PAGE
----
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Author:Kate Sylvester (Lund University)
Paper short abstract:
This paper illustrates the transcendental experiences of women who engage in hegemonic masculine spaces such as kendo in Japan. In spite of certain inequalities, women experience unprecedented autonomy and profound personal satisfaction in the dynamic self-expression of their identities in the dojo.
Paper long abstract:
This paper illustrates the transcendental experiences of women who engage in typically hegemonic masculine spaces such as martial arts in Japan. Evidentiary in the 2020 Global Gender Gap Index Report, Japan is considered to be a gender inequitable society ranking 121st. Stultified by entrenched cultural practices, Japan's rank has fallen from 98th when the '30% by 2020' target for women in leadership was proposed by the Abe Government in 2011. In spite of the projection of Japan as a power imbalanced society, women can challenge and transcend socially constructed limitations of their gender through martial arts like kendo in Japan. It is relatively straightforward to research gender in Japan if one is seeking confirmation of its inequality. Researchers need not deeply immerse themselves in Japanese society to investigate gender as the divide is conspicuous and media, policy and legislation provide comprehensive examples of discriminative practices. Problematically however, scholarship tends to omit the empowering aspects of women's lived experiences, which respectively diminishes the occurrences and personal significance. Applying the ethnographic method to examine a cultural field can nevertheless provide an insightful perspective and poignantly illustrate how women do positively experience traditional male realms framing kendo as an example. The empirical data discussed in this paper was collected intensively over an 18-month period as a participant-observer in an elite Japanese university kendo club. Multifaceted and nuanced, it was observed that women experienced unprecedented autonomy and profound personal satisfaction in the dynamic self-expression of their identities during kendo training. In this sense, the kendo dojo is a gender-neutral space as women too are expected to cultivate archetypal masculine characteristics impertinent to kendo such as physical assertiveness, brash vocal expression and mentorship skills. Conversely, less symbolic capital is afforded to women's kendo, which adamantly limits their employment opportunities, yet can enable greater intrinsic reward without the pressure of converting their participation into economic capital. Although the autonomy to express identity freely is temporal during university, viscerally and cognitively women recognise that transcending entrenched societal confines of gender is possible when provided with the opportunity.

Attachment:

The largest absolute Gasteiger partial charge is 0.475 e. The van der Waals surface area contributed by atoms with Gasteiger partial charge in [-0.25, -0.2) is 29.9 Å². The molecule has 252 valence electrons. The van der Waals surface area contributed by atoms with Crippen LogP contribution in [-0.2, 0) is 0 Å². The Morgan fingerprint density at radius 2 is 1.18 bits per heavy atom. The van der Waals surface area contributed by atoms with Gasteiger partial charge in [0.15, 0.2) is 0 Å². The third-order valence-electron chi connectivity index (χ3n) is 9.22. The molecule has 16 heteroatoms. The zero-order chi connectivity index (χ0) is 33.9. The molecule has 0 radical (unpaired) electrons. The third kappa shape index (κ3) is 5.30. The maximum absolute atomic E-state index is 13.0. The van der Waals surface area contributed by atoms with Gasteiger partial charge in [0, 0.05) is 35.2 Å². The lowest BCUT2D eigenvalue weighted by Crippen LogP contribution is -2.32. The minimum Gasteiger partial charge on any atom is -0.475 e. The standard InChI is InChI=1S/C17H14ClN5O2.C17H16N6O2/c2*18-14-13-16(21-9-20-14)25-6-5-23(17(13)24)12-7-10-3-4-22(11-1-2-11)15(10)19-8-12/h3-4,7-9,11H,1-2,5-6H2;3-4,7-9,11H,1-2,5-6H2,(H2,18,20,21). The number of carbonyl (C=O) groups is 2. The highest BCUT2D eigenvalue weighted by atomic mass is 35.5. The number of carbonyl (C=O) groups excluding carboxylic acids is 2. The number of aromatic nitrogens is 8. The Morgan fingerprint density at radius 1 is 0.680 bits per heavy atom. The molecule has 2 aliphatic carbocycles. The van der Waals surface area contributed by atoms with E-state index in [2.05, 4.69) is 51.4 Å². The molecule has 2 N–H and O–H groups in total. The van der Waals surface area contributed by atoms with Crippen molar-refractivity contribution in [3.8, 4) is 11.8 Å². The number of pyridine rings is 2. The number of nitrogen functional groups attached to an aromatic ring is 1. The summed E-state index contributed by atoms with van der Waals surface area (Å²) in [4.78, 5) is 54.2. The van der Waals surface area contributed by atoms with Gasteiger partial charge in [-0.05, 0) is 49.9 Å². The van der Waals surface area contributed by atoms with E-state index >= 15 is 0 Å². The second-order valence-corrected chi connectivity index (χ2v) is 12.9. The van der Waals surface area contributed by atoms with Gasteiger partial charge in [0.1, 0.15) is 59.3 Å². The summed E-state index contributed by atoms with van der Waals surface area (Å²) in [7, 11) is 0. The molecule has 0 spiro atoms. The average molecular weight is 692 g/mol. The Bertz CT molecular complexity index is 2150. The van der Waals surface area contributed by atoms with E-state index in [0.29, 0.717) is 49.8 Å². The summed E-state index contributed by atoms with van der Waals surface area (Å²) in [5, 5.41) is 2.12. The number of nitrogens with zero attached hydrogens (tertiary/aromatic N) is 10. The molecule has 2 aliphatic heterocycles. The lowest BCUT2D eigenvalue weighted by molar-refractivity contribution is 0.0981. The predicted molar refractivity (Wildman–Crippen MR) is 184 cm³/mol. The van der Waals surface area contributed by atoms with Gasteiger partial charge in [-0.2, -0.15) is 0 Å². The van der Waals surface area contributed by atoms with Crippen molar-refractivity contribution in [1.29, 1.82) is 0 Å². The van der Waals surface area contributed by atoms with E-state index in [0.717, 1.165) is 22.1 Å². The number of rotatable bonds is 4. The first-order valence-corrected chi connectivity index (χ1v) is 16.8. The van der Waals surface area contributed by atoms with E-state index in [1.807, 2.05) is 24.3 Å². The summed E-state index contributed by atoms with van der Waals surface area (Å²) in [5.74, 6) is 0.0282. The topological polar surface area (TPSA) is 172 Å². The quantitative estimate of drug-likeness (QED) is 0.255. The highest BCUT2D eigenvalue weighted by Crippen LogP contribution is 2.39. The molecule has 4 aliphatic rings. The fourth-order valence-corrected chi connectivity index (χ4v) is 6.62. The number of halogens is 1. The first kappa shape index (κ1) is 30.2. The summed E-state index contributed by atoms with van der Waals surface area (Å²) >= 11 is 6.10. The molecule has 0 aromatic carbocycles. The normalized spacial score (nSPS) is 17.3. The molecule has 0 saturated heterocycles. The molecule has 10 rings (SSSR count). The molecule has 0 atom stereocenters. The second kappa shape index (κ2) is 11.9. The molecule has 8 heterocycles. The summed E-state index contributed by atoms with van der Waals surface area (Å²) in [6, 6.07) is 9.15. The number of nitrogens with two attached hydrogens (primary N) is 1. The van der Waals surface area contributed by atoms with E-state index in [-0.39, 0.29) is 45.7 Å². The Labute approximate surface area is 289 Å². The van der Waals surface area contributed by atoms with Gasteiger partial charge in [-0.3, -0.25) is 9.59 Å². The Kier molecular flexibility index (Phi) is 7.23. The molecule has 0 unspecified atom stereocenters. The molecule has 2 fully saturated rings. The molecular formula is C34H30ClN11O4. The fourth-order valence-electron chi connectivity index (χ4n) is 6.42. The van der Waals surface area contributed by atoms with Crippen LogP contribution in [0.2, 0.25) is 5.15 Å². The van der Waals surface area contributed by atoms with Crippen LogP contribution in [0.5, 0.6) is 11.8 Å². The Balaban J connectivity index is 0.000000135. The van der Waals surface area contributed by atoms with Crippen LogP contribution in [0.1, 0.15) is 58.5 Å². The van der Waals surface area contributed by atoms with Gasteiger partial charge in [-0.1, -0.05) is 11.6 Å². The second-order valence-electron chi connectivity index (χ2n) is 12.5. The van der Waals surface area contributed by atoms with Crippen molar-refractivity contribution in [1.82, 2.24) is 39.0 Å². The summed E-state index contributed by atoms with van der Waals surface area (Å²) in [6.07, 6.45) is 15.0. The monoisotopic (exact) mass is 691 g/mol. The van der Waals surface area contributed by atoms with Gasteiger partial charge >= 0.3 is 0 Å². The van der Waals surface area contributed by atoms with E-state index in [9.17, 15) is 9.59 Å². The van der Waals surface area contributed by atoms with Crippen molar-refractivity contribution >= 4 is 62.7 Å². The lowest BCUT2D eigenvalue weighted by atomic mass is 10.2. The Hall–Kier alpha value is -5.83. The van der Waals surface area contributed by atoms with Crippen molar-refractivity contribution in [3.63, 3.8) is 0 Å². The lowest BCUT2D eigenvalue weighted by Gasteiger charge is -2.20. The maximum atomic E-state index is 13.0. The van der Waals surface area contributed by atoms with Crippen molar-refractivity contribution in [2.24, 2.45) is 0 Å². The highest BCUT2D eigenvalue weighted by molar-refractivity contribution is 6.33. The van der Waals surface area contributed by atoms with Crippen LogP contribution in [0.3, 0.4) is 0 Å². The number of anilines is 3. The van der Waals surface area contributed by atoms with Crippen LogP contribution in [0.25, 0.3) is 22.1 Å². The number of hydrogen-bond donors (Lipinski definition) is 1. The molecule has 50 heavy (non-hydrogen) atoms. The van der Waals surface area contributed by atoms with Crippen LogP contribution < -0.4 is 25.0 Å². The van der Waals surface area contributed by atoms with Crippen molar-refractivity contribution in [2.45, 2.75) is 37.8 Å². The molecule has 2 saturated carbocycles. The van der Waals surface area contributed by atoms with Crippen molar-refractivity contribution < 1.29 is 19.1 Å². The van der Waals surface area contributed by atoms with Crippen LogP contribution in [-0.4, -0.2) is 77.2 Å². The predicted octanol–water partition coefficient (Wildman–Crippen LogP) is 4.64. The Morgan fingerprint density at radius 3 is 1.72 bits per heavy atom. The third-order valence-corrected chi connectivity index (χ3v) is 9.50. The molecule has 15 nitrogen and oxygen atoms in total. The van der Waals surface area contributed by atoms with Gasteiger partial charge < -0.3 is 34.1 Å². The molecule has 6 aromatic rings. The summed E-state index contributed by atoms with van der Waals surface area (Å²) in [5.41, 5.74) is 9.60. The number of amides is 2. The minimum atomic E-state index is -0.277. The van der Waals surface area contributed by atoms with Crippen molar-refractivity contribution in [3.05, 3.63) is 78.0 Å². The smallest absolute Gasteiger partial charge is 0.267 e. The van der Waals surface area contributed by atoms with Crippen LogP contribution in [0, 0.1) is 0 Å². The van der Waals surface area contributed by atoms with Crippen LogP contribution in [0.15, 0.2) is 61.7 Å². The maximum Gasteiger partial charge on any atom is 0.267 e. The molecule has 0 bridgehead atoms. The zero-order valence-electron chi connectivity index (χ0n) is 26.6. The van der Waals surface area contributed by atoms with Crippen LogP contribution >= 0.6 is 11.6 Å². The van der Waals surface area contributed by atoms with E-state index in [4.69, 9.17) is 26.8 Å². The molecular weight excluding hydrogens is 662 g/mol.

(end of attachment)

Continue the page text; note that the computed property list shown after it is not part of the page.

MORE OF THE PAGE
Fandom and gender: individual papers